Behl and Getz: Fix a dropped Internet connection |

Behl and Getz: Fix a dropped Internet connection

Photo for The Union John Hart
Jorn Hart | The Union

I seem to often lose my internet connection. I don’t know if it is my wireless connection, the internet provider or my computer. What is the best way to get connected again?

The solution to this problem depends on the type of connection you have to the internet. This tip assumes you have a broadband connection, such as DSL or cable. (If you’re using dialup, the only solution is to hang up the phone and redial!)

Typical home broadband internet connections consist of three logical devices. First is the modem (which connects your DSL/cable connection into a computer connection usually referred to as Ethernet.) Next is the router, which allows multiple computers to share the connection and often allows both wired and wireless connections. (Sometimes, the modem and router are combined into a single physical unit). The third part of the device chain is the networking hardware and software in your computer.

The quickest way to attempt to fix a problem is to turn off all of the devices. Turn the power off for each and wait at least 15 seconds before starting to turn power back on. Use the normal computer shutdown functions and then make sure the power is off.

Next, turn on the devices in this specific order: First the modem, then the router, and finally your computer. Wait at least one minute or more between devices to make sure each device has completely started up before turning on the next device.

If you still have a problem, you will likely need to contact your ISP to help determine where the problem is. The good (or bad) news is that ISP support technician will most likely require you to perform these same steps again in order to be able to help you. You can try convincing the technician that you’ve already taken the steps, but be prepared to walk through them again.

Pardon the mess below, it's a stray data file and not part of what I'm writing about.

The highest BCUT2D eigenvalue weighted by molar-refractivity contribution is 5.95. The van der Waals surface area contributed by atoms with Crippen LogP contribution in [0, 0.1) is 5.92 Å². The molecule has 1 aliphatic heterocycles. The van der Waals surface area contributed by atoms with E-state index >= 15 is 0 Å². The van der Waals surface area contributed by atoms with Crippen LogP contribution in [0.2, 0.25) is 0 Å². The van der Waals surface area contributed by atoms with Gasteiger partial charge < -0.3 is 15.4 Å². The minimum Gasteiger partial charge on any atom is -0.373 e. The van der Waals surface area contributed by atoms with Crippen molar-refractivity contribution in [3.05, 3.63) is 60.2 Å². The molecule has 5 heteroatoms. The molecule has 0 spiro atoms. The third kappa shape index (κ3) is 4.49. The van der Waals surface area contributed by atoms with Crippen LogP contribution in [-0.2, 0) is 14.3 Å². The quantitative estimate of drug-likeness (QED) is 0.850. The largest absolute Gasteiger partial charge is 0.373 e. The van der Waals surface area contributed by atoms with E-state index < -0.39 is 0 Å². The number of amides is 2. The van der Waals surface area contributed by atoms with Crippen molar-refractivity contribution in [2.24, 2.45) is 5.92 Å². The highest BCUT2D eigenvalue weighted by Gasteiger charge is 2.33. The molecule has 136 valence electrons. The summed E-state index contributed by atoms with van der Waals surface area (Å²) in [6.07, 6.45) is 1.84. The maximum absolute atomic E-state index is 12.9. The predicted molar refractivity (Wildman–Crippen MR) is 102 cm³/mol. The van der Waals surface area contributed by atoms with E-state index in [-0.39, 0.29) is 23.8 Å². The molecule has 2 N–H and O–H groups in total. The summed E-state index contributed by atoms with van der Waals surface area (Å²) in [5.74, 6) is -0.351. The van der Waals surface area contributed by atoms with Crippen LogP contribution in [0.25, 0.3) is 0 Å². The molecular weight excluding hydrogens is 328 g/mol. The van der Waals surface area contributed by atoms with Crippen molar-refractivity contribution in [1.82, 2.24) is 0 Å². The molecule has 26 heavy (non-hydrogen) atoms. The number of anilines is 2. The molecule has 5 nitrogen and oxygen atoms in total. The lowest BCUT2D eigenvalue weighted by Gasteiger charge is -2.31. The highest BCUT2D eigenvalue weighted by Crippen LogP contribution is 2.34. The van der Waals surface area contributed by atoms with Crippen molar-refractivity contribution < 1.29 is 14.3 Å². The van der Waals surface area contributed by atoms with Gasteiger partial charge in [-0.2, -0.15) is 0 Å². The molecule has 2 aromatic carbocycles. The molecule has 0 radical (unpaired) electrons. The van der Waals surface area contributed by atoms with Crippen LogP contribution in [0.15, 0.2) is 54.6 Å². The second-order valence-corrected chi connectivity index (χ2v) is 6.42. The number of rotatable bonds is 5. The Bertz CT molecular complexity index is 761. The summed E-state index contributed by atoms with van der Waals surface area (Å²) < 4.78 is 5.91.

If you want more information, check out the following link on the ( website.

Stuck with your ISP’s Email Address

When I signed up for Internet service with Comcast, they gave me an email address and I’ve been using it ever since. I’m now leaving Comcast for another provider, and the new provider is offering me an email address. Clearly, I’m going to have to tell people about my new address, but I really don’t want to ever have to do this again. How can I avoid this problem?

Funny, we’re always surprised to find out that people stick with the email service their ISP (Internet Service Provider) gives them, when they’re in the business of providing internet service, not email. Sure, you can use the email that Comcast, or HughesNet, or any other ISP gives you, but it’s never a good idea. Yes, it’s true: It’s never a good idea. As you’ve seen, if you ever change ISPs, you’re stuck telling everyone you know about the new address. Listen carefully: You do not need to use the email address that your ISP provides. You probably shouldn’t use the email address that your ISP provides. There are plenty of free email providers that do a great job, and none is tied to a particular ISP.

Check out free services like Hotmail, Yahoo, and Gmail (we like Gmail best). You can browse to their websites and sign up for free email addresses. You can request any email address, although short names (like, or are already taken. Even full names (like Ken’s email, — he’s not excited about posting his email address here) are often already taken. Most services will offer you several options, based on your name (like To sign up for these free services, follow these links:

• Gmail:

• Hotmail:

• Yahoo:

Note that some services, like Gmail, provide a means of migrating your old mail to your new email account, offering to send emails out to all your contacts, and forwarding your old mail to your new address. This seems like the best solution, to us!

Doug Behl and Ken Getz spent years answering technical questions in private, and are minimizing the questions by pre-emptively publishing the answers. Hear Doug and Ken’s tech tips on KNCO radio weekdays at around 8:21a.m. and 5:38 p.m.; find full write-ups including links to the products they mention at Submit your own technical questions to

Support Local Journalism

Support Local Journalism

Readers around Grass Valley and Nevada County make The Union’s work possible. Your financial contribution supports our efforts to deliver quality, locally relevant journalism.

Now more than ever, your support is critical to help us keep our community informed about the evolving coronavirus pandemic and the impact it is having locally. Every contribution, however large or small, will make a difference.

Your donation will help us continue to cover COVID-19 and our other vital local news.


Start a dialogue, stay on topic and be civil.
If you don't follow the rules, your comment may be deleted.

User Legend: iconModerator iconTrusted User